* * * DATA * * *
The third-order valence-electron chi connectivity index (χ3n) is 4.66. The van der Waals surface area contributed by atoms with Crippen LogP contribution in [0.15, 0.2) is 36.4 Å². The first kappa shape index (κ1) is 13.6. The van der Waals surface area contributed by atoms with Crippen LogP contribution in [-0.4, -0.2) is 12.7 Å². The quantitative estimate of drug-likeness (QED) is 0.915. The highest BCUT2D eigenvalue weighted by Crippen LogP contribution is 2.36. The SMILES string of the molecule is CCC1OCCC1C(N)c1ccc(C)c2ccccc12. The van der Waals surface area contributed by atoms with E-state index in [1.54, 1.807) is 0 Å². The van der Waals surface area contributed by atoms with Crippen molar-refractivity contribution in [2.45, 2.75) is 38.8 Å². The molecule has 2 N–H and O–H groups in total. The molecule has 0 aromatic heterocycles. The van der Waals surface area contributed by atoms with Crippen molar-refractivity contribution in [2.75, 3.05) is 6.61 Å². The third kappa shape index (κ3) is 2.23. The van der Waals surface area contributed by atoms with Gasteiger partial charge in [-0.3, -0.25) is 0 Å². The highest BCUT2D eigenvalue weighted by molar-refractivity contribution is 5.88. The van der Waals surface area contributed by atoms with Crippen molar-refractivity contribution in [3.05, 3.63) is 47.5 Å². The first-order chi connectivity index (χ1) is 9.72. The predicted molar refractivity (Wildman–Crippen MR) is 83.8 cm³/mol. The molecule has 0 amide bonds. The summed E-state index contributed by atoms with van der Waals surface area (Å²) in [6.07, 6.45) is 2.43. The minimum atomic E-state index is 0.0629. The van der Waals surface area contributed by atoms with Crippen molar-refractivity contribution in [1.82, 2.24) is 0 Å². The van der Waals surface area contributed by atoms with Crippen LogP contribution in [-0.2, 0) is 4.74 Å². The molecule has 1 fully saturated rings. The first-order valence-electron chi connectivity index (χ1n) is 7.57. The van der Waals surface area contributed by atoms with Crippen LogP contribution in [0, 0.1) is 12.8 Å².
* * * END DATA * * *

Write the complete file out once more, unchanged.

The third-order valence-electron chi connectivity index (χ3n) is 4.66. The van der Waals surface area contributed by atoms with Crippen LogP contribution in [0.15, 0.2) is 36.4 Å². The first kappa shape index (κ1) is 13.6. The van der Waals surface area contributed by atoms with Crippen LogP contribution in [-0.4, -0.2) is 12.7 Å². The quantitative estimate of drug-likeness (QED) is 0.915. The highest BCUT2D eigenvalue weighted by Crippen LogP contribution is 2.36. The SMILES string of the molecule is CCC1OCCC1C(N)c1ccc(C)c2ccccc12. The van der Waals surface area contributed by atoms with E-state index in [1.54, 1.807) is 0 Å². The van der Waals surface area contributed by atoms with Crippen molar-refractivity contribution in [2.45, 2.75) is 38.8 Å². The molecule has 2 N–H and O–H groups in total. The molecule has 0 aromatic heterocycles. The van der Waals surface area contributed by atoms with Crippen molar-refractivity contribution in [2.75, 3.05) is 6.61 Å². The third kappa shape index (κ3) is 2.23. The van der Waals surface area contributed by atoms with Gasteiger partial charge in [-0.3, -0.25) is 0 Å². The highest BCUT2D eigenvalue weighted by molar-refractivity contribution is 5.88. The van der Waals surface area contributed by atoms with Crippen molar-refractivity contribution in [3.05, 3.63) is 47.5 Å². The first-order chi connectivity index (χ1) is 9.72. The predicted molar refractivity (Wildman–Crippen MR) is 83.8 cm³/mol. The molecule has 0 amide bonds. The summed E-state index contributed by atoms with van der Waals surface area (Å²) in [6.07, 6.45) is 2.43. The minimum atomic E-state index is 0.0629. The van der Waals surface area contributed by atoms with Crippen molar-refractivity contribution in [1.82, 2.24) is 0 Å². The van der Waals surface area contributed by atoms with Crippen LogP contribution in [-0.2, 0) is 4.74 Å². The molecule has 1 fully saturated rings. The first-order valence-electron chi connectivity index (χ1n) is 7.57. The van der Waals surface area contributed by atoms with Crippen LogP contribution in [0, 0.1) is 12.8 Å².